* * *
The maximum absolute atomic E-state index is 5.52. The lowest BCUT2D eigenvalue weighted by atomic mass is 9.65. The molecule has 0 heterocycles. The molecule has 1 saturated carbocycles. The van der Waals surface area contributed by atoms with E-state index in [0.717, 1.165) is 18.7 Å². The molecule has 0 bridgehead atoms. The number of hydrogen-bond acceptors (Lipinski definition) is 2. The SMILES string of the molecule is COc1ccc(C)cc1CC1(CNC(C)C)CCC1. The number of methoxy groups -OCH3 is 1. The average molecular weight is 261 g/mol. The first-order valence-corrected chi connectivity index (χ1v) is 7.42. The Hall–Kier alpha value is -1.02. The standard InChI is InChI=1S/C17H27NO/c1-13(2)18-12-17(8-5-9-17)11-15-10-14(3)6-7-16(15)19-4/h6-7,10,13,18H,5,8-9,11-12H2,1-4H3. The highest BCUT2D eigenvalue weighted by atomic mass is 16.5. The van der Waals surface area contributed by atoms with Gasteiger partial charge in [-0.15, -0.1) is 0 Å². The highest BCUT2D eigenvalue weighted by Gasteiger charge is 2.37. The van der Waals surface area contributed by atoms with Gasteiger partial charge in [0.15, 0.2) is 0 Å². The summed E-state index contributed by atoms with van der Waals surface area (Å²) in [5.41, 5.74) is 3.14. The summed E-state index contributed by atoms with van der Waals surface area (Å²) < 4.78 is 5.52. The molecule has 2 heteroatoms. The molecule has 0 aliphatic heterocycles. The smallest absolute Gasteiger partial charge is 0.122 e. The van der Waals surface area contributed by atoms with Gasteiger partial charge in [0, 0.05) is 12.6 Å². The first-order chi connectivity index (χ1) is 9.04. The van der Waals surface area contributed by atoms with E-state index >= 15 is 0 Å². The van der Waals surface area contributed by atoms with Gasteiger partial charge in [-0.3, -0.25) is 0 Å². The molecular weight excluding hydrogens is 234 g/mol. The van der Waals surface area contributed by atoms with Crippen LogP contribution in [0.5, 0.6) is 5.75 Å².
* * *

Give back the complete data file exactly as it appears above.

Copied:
The maximum absolute atomic E-state index is 5.52. The lowest BCUT2D eigenvalue weighted by atomic mass is 9.65. The molecule has 0 heterocycles. The molecule has 1 saturated carbocycles. The van der Waals surface area contributed by atoms with E-state index in [0.717, 1.165) is 18.7 Å². The molecule has 0 bridgehead atoms. The number of hydrogen-bond acceptors (Lipinski definition) is 2. The SMILES string of the molecule is COc1ccc(C)cc1CC1(CNC(C)C)CCC1. The number of methoxy groups -OCH3 is 1. The average molecular weight is 261 g/mol. The first-order valence-corrected chi connectivity index (χ1v) is 7.42. The Hall–Kier alpha value is -1.02. The standard InChI is InChI=1S/C17H27NO/c1-13(2)18-12-17(8-5-9-17)11-15-10-14(3)6-7-16(15)19-4/h6-7,10,13,18H,5,8-9,11-12H2,1-4H3. The highest BCUT2D eigenvalue weighted by atomic mass is 16.5. The van der Waals surface area contributed by atoms with Gasteiger partial charge in [-0.15, -0.1) is 0 Å². The highest BCUT2D eigenvalue weighted by Gasteiger charge is 2.37. The van der Waals surface area contributed by atoms with Gasteiger partial charge in [0.15, 0.2) is 0 Å². The summed E-state index contributed by atoms with van der Waals surface area (Å²) in [5.41, 5.74) is 3.14. The summed E-state index contributed by atoms with van der Waals surface area (Å²) < 4.78 is 5.52. The molecule has 2 heteroatoms. The molecule has 0 aliphatic heterocycles. The smallest absolute Gasteiger partial charge is 0.122 e. The van der Waals surface area contributed by atoms with Gasteiger partial charge in [0, 0.05) is 12.6 Å². The first-order chi connectivity index (χ1) is 9.04. The van der Waals surface area contributed by atoms with E-state index >= 15 is 0 Å². The van der Waals surface area contributed by atoms with Gasteiger partial charge in [-0.3, -0.25) is 0 Å². The molecular weight excluding hydrogens is 234 g/mol. The van der Waals surface area contributed by atoms with Crippen LogP contribution in [0.5, 0.6) is 5.75 Å².